A Home for Migrants
Along with Flattery Rocks and Quillayute Needles, Copalis was set aside by President Theodore Roosevelt in 1907 as one of the earliest National Wildlife Refuges in an effort to protect and enhance habitat for struggling seabird populations. Together these Refuges have been designated wilderness and include approximately 800 off-shore rocks, reefs and islands stretching from Cape Flattery in the north to just south of Copalis Head, excepting those that are part of designated Native American reservations. Today the islands swell with raucous flocks of migrating seabirds including Caspian terns and sooty shearwaters during fall and spring migrations. In summer the vast majority of Washington’s breeding seabirds jostle for space on these remote rocks. Black oystercatchers tend pebbly nests at the water’s edge, common murres lay gravity defying eggs on barren ledges, and tufted puffins burrow their nests deep into the loamy bluffs.
Copalis National Wildlife Refuge
Since 1907, critical resting and breeding grounds for marine wildlife off the outer Olympic coast have been protected and preserved by the National Wildlife Refuge System. The nearly 800 rocks, reefs, and islands known as Flattery Rocks, Copalis, and Quillayute Needles National Wildlife Refuges are designated wilderness (except Destruction Island), and all will continue to be preserved in a natural condition with minimal human intrusion.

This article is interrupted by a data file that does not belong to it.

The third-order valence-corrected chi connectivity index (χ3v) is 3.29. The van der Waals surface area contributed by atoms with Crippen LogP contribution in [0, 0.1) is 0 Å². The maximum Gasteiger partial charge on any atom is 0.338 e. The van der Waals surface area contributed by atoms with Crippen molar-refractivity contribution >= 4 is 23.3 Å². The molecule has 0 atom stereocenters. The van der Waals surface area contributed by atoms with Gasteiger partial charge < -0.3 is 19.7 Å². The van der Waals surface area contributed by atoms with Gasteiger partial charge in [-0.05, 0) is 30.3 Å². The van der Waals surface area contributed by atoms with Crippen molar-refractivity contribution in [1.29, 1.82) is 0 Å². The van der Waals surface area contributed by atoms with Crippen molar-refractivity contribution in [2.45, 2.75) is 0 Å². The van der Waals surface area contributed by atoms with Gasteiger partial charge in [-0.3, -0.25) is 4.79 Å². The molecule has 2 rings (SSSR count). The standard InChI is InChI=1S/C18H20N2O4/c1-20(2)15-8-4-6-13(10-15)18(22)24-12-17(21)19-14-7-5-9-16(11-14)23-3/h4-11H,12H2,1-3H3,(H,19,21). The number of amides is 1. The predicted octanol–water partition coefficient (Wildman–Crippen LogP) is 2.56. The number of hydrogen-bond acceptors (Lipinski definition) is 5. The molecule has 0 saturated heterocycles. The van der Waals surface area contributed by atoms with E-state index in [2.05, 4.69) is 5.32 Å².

Management activities focus on monitoring Refuge wildlife and on protection and maintenance of a natural functioning ecosystem. The U.S. Fish and Wildlife Service coordinates with other agencies and tribes to ensure the long-term health and viability of native seabird and marine wildlife populations. We also work with others to provide wildlife viewing and interpretation at selected locations on the adjacent coastline. Fostering an appreciation for Pacific coast wildlife will enrich people in a variety of ways and ensure that this outstanding legacy of wildlife is passed on to future generations.
The mission of the National Wildlife Refuge System is to administer a national network of lands and waters for the conservation, management and, where appropriate, restoration of the fish, wildlife and plant resources and their habitats within the United States for the benefit of present and future generations of Americans.
Other Facilities in this Complex
- Flattery Rocks NWR
- Quillayute Needles NWR
- San Juan Islands NWR
- Dungeness NWR
- Protection Island NWR